Helen Haines has called for the federal government to create a "climate adaptation plan" to prepare for the effects of rising temperatures and more intense bushfires.
As the North East burns in the Upper Murray, Alpine and King Valley regions, the Indi MP said scientists were warning that this crisis would happen again in the future.
"These bushfires that we are experiencing right now, and will continue to experience for the next couple of months, are of an intensity that is unprecedented and are more widespread than we've ever seen before," she said.
"The air quality during this period is again unprecedented."
Dr Haines said a considered and strong climate adaptation plan should look at how the army, agriculture industry, small businesses and health organisations can cope with disasters caused by heat and fires.
"The impact that has on immediate health of not only vulnerable people, but broader members of the population, at the time and into the future needs to be built into out strategies," she said.
IN OTHER NEWS:
But she was not sure about the need for a Royal Commission into the bushfires.
"At the moment I haven't formed a view on whether we need a Royal Commission, whether that's the best approach," Dr Haines said.
"Perhaps we do, but a Royal Commission delays by at least 12 months many responses.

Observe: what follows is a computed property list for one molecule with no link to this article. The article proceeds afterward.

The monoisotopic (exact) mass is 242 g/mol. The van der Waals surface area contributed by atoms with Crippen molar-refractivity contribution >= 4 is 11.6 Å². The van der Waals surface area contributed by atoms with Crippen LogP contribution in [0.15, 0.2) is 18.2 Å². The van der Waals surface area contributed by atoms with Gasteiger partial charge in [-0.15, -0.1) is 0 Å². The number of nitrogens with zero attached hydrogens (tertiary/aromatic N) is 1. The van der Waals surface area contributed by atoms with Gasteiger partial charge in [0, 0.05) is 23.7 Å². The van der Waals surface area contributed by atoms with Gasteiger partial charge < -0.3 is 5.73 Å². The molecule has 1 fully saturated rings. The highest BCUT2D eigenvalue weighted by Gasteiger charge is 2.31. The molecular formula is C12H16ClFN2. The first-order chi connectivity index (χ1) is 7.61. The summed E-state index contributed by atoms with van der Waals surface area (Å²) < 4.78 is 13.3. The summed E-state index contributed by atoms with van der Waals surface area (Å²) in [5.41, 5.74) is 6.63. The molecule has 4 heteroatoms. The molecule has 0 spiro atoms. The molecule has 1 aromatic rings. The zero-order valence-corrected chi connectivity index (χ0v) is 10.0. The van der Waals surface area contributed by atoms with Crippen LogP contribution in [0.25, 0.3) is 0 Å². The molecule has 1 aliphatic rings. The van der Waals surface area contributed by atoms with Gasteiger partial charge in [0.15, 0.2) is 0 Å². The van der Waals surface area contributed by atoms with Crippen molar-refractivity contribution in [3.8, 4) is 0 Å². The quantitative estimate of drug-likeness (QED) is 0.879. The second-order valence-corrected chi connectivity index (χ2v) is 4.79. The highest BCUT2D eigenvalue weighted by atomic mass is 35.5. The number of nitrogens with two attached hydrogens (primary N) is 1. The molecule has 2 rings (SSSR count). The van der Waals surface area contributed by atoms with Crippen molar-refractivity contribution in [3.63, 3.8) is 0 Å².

"I'm really focused on immediate responses from the government in terms of supporting our communities."
One of the orphaned koalas on Kangaroo Island. Our Threatened Species Commissioner and national team are working with wildlife rescue orgs & scientific experts to understand the impact of bush fire on our environment. We’re committed to a long term recovery process. ADF photo pic.twitter.com/6XmKvWZ8IP— Sussan Ley (@sussanley) January 9, 2020
Farrer MP Sussan Ley also said she was not sure if a Royal Commission was the correct way forward, but assured people there would be an inquiry.
"We do need a discussion on have we manage this," she said.
"We are experiencing hotter, drier conditions, so we have to look at doing things differently."
She will propose to the government a new community-led response to fire management, where departments would have to listen to emergency organisations and indigenous land holders before making decisions.
"It's not reasonable to expect our fireifghters to fight a fire, but not have any input into how it's managed," Ms Ley said.
Part of her focus this week as Environment Minister has been on supporting the wildlife volunteers, with estimates that about one billion animals had been killed during the NSW fires.